A tendon is a cord of flexible, thick collagen tissues which join a muscle to a bone. It joins the calf muscle to the heel bone on the posterior side of the leg and helps in mobility by lifting the heel off a surface. A sudden force on the foot or ankle can cause Achilles tendon to break or tear causing a rupture.
It is vulnerable to rupture injuries more than any other tendon in muscles. The tendon can break due to intense stress by physical activities that require rapid increase in speed, such as excessive running or jumping.
Extra bone growth
Tight calf muscles
Sudden increase in a repetitive activity
Wearing high heels
A sudden snap and severe pain at the back of the ankle or calf felt like being hit, kicked or cut.
Swelling, and stiffness, and painful bruising.
Inability to stand on tiptoe and pushing off for movement.
Achilles Tendonitis Treatment:
Treatment involves both surgical and non-surgical techniques depending on how severe the injury is along with patient’s health condition. Your achilles tendon surgeon decides the suitable treatment option.
Achilles Tendon Surgery:
Surgical procedures help increase patient’s ability to push-off the heel and improve ankle movement. Surgery can help provide quick recovery. However, there is a risk of wound helaing problems.
Two types of surgeries for Achilles Tendon Treatment:
Open surgery: The achilles tendon specialist performs the procedure with a long, single incision on the backside of the leg.
Percutaneous surgery: Involves several small incisions. After surgery, the surgeon makes foot and ankle immobilized with the use of a cast or walking boot for 6-12 weeks. The patient can leave for home same day.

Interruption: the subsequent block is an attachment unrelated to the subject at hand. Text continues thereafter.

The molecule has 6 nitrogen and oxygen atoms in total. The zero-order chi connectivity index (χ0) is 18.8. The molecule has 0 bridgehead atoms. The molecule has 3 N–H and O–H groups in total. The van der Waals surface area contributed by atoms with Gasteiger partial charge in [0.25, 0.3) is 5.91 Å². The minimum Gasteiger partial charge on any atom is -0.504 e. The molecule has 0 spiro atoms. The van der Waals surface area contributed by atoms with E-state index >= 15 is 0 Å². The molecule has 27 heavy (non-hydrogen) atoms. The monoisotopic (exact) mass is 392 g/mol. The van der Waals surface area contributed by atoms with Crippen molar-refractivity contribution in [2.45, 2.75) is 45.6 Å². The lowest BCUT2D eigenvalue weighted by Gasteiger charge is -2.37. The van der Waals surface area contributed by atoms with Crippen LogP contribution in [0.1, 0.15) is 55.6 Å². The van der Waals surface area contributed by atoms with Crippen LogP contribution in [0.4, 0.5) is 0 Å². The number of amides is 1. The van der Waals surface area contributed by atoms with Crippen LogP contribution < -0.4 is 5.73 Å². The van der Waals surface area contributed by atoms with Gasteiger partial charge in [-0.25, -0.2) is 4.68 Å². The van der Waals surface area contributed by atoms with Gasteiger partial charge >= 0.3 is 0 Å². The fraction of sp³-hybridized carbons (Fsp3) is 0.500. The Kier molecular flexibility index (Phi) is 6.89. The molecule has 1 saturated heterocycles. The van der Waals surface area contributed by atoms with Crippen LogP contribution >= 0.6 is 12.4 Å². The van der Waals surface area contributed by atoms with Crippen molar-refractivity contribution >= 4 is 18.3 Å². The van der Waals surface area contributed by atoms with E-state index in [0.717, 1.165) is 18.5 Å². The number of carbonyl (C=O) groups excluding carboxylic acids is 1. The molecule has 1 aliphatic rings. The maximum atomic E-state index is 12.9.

For those who have jobs that do not require significant physical activity can continue working in 1-2 days while those who need to stand on their feet may have to wait for 6-8 weeks.
Achilles Tendon Recovery:
The total recovery time may take 6 months.
Achilles Tendon Risks:
Skin infection at the site of incisions
Treatments alternatives to surgery have increased chance of re-rupture. Non-surgical achilles tendon rupture treatment is preferred for smaller tears and patients who have unsuitable health conditions for surgery. Non-surgical procedures involve immobilization of foot and ankle with a cast, walking boot, or brace.
Regardless of the treatment procedure, physiotherapy is highly recommended for healing of the tendon. It involves exercises for improving movement of foot and ankle.
It is said that prevention is better than cure, you can avoid achilles tendon injury if you:
Always accelerate your physical activity slowly
Do not continue the exercise if you feel pain or tightness between your calf and heel
Perform stretches with your leg and achilles before and after physical activity
Reduce running uphill
Wear fitting, comfortable shoes
At Achilles Tendon Clinic:
Our achilles tendon specialists provide effective treatment options and guide you more about suitable remedy and expected results. Visit our contact page to get in touch with us.
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